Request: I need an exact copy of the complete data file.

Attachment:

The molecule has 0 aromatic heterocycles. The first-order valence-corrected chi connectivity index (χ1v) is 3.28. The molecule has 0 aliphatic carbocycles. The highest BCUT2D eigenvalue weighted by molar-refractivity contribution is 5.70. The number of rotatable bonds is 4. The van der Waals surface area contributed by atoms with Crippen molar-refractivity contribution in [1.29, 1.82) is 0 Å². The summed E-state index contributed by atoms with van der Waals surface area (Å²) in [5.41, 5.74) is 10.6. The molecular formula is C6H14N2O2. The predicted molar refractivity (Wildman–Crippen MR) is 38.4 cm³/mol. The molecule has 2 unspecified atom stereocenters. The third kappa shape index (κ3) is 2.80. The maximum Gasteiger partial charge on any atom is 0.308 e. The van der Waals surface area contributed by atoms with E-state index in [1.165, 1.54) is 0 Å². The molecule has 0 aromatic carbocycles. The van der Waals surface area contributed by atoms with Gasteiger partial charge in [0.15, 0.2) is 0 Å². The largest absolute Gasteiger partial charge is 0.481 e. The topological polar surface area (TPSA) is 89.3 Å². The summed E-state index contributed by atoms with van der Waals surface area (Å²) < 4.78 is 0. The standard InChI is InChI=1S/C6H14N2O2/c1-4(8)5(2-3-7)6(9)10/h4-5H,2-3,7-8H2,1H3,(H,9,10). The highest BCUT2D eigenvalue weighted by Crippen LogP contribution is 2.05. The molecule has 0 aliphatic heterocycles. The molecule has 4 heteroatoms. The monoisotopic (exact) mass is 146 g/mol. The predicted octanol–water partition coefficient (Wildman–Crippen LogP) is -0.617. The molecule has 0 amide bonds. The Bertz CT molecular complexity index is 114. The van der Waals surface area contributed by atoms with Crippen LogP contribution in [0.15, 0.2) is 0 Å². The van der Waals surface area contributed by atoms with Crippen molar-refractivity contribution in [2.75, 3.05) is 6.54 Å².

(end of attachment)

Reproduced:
The molecule has 0 aromatic heterocycles. The first-order valence-corrected chi connectivity index (χ1v) is 3.28. The molecule has 0 aliphatic carbocycles. The highest BCUT2D eigenvalue weighted by molar-refractivity contribution is 5.70. The number of rotatable bonds is 4. The van der Waals surface area contributed by atoms with Crippen molar-refractivity contribution in [1.29, 1.82) is 0 Å². The summed E-state index contributed by atoms with van der Waals surface area (Å²) in [5.41, 5.74) is 10.6. The molecular formula is C6H14N2O2. The predicted molar refractivity (Wildman–Crippen MR) is 38.4 cm³/mol. The molecule has 2 unspecified atom stereocenters. The third kappa shape index (κ3) is 2.80. The maximum Gasteiger partial charge on any atom is 0.308 e. The van der Waals surface area contributed by atoms with E-state index in [1.165, 1.54) is 0 Å². The molecule has 0 aromatic carbocycles. The van der Waals surface area contributed by atoms with Gasteiger partial charge in [0.15, 0.2) is 0 Å². The largest absolute Gasteiger partial charge is 0.481 e. The topological polar surface area (TPSA) is 89.3 Å². The summed E-state index contributed by atoms with van der Waals surface area (Å²) < 4.78 is 0. The standard InChI is InChI=1S/C6H14N2O2/c1-4(8)5(2-3-7)6(9)10/h4-5H,2-3,7-8H2,1H3,(H,9,10). The highest BCUT2D eigenvalue weighted by Crippen LogP contribution is 2.05. The molecule has 0 aliphatic heterocycles. The molecule has 4 heteroatoms. The monoisotopic (exact) mass is 146 g/mol. The predicted octanol–water partition coefficient (Wildman–Crippen LogP) is -0.617. The molecule has 0 amide bonds. The Bertz CT molecular complexity index is 114. The van der Waals surface area contributed by atoms with Crippen LogP contribution in [0.15, 0.2) is 0 Å². The van der Waals surface area contributed by atoms with Crippen molar-refractivity contribution in [2.75, 3.05) is 6.54 Å².